Wednesday, January 21, 2015

Returning to the Stars

Here is a little something special. Words from dad about one of his favorite subjects: God.

I taped this conversation between he and an ER doc sometime early this summer when Dad and I made a late night trip to Silverton Hospital because his blood pressure had elevated to a dangerous level. His greatest concern, in his later days, was that he would be incapacitated by a stroke—unable to think or do for himself.

Dad honored his indepence like no one I've ever known, and, until my sister moved to Oregon in June, he lived on his own, cooking, driving, getting himself to and from his numerous doctor appointments. And even with Shameem there, doing all her great cooking, he still made his sambar, and coconut chutney, he still went to the Farmers Market, still attended Tuesday morning medical lectures at OSHU, still read his New York Times, his Scientific American, always telling us about articles "you have to read," or shows on PBS that "you have to watch."

The articles and shows showed the diversity of Dad's interests: physics, medicine, genetics, cancer research, politics, war, Islam, history, fitness, music, art, mortality, geology, animal communication, brain studies, cognitive development—on and on the list went, but on top of it were always his questions about this idea we call God.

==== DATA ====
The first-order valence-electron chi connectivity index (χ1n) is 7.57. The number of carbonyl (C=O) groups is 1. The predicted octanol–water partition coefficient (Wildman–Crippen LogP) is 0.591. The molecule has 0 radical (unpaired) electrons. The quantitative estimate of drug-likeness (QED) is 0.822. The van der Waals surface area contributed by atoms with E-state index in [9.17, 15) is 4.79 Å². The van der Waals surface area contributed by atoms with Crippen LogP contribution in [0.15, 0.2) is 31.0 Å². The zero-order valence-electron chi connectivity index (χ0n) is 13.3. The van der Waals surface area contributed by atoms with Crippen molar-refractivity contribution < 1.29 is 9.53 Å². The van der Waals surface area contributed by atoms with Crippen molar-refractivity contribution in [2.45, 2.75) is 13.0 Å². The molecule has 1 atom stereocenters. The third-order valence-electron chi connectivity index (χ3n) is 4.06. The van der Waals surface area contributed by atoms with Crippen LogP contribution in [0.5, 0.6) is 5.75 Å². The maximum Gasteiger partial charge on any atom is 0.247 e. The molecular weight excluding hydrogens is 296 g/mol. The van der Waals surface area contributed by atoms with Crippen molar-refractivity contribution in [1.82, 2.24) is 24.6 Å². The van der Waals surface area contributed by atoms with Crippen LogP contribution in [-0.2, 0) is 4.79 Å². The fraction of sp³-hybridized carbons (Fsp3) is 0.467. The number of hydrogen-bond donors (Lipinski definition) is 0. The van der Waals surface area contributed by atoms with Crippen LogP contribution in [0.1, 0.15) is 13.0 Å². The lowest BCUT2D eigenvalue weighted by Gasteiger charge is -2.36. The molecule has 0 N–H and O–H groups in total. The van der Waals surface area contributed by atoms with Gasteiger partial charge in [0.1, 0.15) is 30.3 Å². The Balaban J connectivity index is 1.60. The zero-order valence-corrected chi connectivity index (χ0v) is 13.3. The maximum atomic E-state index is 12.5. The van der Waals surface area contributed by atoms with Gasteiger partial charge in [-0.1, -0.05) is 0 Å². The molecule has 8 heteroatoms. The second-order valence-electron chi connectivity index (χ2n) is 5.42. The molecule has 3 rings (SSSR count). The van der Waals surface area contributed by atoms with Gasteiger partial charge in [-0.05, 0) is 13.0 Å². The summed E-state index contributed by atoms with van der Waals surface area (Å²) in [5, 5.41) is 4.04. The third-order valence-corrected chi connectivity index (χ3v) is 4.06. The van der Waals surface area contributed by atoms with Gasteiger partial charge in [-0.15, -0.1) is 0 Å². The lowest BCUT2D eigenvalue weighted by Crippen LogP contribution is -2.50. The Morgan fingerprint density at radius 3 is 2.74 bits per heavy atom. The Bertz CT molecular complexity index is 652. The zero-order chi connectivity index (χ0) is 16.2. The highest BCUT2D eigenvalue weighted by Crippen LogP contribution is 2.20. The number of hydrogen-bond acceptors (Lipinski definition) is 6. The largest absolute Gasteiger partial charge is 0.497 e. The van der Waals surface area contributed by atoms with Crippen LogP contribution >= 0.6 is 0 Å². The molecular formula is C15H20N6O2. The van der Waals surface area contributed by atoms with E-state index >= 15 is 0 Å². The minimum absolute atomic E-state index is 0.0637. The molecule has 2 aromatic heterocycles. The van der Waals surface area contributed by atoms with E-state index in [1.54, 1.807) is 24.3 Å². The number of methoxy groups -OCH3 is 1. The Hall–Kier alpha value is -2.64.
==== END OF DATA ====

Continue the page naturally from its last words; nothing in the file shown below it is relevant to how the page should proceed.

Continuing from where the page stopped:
Dad was raised a Muslim, married a Catholic, he and Mom took me to a Unitarian church when I was young, and after a couple years of that, they both threw in the towel on the whole religion thing. For them, if there was a divine it was in the music they shared, the sunrises they would show me, the birds my father woke me up to hear, telling me they were singing in the sun. It was in smiles and laughter, it was in us, their children, and all the mysteries that surrounded us, abstract questions about creation and destruction that were much better satisfied through scientific inquiry than superstition or mysticism.

My dad would talk with anyone about these things—friends, nurses, doctors, people in the hall or elevator, his children and his one grandchild. His mind always nibbling away at the bigger questions of life and death and whether or not there was a divine. "If there is a God," he was fond of saying, "he's not a micro-manager." Meaning his daily worries, were certainly not something a creator would have an interest in.

In the end Dad died an atheist. It was, in fact, one of the final things he uttered that last day. Saying quite clearly that he did not believe there is a single creator. Instead, his conclusion after a lifetime of study, was there was no heaven or hell, no pearly gate to walk through. We are all just energy, and that energy will simply become something else. "And if I'm wrong," he said on that hospital bed, "I will deal with it later."

"If you are wrong," I said to him, "you will end up lecturing God."

At the celebration of his life on Sunday, one of his nurses repeated a conversation she had had with dad. During one of his transfusions she asked if he believed in reincarnation. His answer was yes. "I started as stardust, and I will return to stardust."

And so will we all....

-Naseem Rakha 1/21/15


  1. Naseem: I believe your dad was and is stardust. It was impossible not to see the light in him. Thanks for sharing this.

  2. "If there is a God," he was fond of saying, "he's not a micro-manager." I love this quote. Thank you for sharing stories about your dad. They have been wonderful to read.